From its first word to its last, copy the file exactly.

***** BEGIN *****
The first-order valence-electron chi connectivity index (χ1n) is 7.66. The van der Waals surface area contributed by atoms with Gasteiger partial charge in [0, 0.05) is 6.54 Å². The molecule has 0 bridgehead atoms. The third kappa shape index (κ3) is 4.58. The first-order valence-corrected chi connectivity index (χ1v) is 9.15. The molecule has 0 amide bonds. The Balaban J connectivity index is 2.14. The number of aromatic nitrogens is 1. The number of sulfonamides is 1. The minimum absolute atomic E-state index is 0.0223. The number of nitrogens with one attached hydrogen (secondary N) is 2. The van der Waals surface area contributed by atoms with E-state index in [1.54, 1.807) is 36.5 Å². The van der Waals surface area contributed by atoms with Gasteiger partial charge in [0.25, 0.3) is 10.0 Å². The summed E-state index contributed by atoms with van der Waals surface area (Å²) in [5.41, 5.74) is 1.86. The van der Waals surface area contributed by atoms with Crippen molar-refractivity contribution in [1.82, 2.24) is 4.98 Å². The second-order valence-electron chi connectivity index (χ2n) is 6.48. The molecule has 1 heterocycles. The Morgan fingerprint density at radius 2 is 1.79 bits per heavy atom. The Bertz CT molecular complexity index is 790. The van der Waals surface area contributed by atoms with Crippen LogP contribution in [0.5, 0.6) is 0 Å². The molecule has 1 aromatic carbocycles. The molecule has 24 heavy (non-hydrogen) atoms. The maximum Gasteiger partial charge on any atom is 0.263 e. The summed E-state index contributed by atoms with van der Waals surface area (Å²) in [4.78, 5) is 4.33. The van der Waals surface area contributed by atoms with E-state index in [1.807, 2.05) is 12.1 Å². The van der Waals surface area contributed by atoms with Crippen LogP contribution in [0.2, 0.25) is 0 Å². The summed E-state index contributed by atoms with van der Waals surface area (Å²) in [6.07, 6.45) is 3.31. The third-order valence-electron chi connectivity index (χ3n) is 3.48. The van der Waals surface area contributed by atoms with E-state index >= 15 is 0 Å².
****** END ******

The first-order valence-electron chi connectivity index (χ1n) is 7.66. The van der Waals surface area contributed by atoms with Gasteiger partial charge in [0, 0.05) is 6.54 Å². The molecule has 0 bridgehead atoms. The third kappa shape index (κ3) is 4.58. The first-order valence-corrected chi connectivity index (χ1v) is 9.15. The molecule has 0 amide bonds. The Balaban J connectivity index is 2.14. The number of aromatic nitrogens is 1. The number of sulfonamides is 1. The minimum absolute atomic E-state index is 0.0223. The number of nitrogens with one attached hydrogen (secondary N) is 2. The van der Waals surface area contributed by atoms with E-state index in [1.54, 1.807) is 36.5 Å². The van der Waals surface area contributed by atoms with Gasteiger partial charge in [0.25, 0.3) is 10.0 Å². The summed E-state index contributed by atoms with van der Waals surface area (Å²) in [5.41, 5.74) is 1.86. The van der Waals surface area contributed by atoms with Crippen molar-refractivity contribution in [1.82, 2.24) is 4.98 Å². The second-order valence-electron chi connectivity index (χ2n) is 6.48. The molecule has 1 heterocycles. The Morgan fingerprint density at radius 2 is 1.79 bits per heavy atom. The Bertz CT molecular complexity index is 790. The van der Waals surface area contributed by atoms with Crippen LogP contribution in [0.5, 0.6) is 0 Å². The molecule has 1 aromatic carbocycles. The molecule has 24 heavy (non-hydrogen) atoms. The maximum Gasteiger partial charge on any atom is 0.263 e. The summed E-state index contributed by atoms with van der Waals surface area (Å²) in [4.78, 5) is 4.33. The van der Waals surface area contributed by atoms with E-state index in [1.807, 2.05) is 12.1 Å². The van der Waals surface area contributed by atoms with Crippen LogP contribution in [0.2, 0.25) is 0 Å². The summed E-state index contributed by atoms with van der Waals surface area (Å²) in [6.07, 6.45) is 3.31. The third-order valence-electron chi connectivity index (χ3n) is 3.48. The van der Waals surface area contributed by atoms with E-state index >= 15 is 0 Å².